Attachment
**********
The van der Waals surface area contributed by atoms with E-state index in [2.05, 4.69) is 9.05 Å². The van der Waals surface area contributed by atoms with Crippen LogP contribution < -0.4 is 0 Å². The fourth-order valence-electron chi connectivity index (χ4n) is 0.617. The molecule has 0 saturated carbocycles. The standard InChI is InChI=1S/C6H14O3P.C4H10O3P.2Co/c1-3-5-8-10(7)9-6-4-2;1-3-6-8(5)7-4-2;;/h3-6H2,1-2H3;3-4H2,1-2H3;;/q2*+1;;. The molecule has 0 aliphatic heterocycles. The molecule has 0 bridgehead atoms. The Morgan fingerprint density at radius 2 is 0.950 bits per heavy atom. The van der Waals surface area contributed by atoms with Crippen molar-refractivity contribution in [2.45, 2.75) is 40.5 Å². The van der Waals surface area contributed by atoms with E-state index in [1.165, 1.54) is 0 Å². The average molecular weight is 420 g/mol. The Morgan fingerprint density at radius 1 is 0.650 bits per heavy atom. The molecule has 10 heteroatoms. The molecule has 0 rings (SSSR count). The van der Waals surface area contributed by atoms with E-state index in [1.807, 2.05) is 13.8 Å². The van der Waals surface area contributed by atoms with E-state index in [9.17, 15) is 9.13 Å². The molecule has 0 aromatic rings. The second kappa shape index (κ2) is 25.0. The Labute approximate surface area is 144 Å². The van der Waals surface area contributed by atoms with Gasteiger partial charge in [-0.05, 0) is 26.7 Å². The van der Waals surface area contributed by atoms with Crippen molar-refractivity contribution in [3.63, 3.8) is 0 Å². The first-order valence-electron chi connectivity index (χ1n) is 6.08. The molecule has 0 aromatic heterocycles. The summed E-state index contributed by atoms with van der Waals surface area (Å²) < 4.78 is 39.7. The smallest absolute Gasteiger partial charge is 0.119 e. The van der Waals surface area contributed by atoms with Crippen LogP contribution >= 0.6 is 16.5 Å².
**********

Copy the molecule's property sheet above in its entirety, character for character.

The van der Waals surface area contributed by atoms with E-state index in [2.05, 4.69) is 9.05 Å². The van der Waals surface area contributed by atoms with Crippen LogP contribution < -0.4 is 0 Å². The fourth-order valence-electron chi connectivity index (χ4n) is 0.617. The molecule has 0 saturated carbocycles. The standard InChI is InChI=1S/C6H14O3P.C4H10O3P.2Co/c1-3-5-8-10(7)9-6-4-2;1-3-6-8(5)7-4-2;;/h3-6H2,1-2H3;3-4H2,1-2H3;;/q2*+1;;. The molecule has 0 aliphatic heterocycles. The molecule has 0 bridgehead atoms. The Morgan fingerprint density at radius 2 is 0.950 bits per heavy atom. The van der Waals surface area contributed by atoms with Crippen molar-refractivity contribution in [2.45, 2.75) is 40.5 Å². The van der Waals surface area contributed by atoms with E-state index in [1.165, 1.54) is 0 Å². The average molecular weight is 420 g/mol. The Morgan fingerprint density at radius 1 is 0.650 bits per heavy atom. The molecule has 10 heteroatoms. The molecule has 0 rings (SSSR count). The van der Waals surface area contributed by atoms with E-state index in [1.807, 2.05) is 13.8 Å². The van der Waals surface area contributed by atoms with E-state index in [9.17, 15) is 9.13 Å². The molecule has 0 aromatic rings. The second kappa shape index (κ2) is 25.0. The Labute approximate surface area is 144 Å². The van der Waals surface area contributed by atoms with Gasteiger partial charge in [-0.05, 0) is 26.7 Å². The van der Waals surface area contributed by atoms with Crippen molar-refractivity contribution in [3.63, 3.8) is 0 Å². The first-order valence-electron chi connectivity index (χ1n) is 6.08. The molecule has 0 aromatic heterocycles. The summed E-state index contributed by atoms with van der Waals surface area (Å²) < 4.78 is 39.7. The smallest absolute Gasteiger partial charge is 0.119 e. The van der Waals surface area contributed by atoms with Crippen LogP contribution >= 0.6 is 16.5 Å².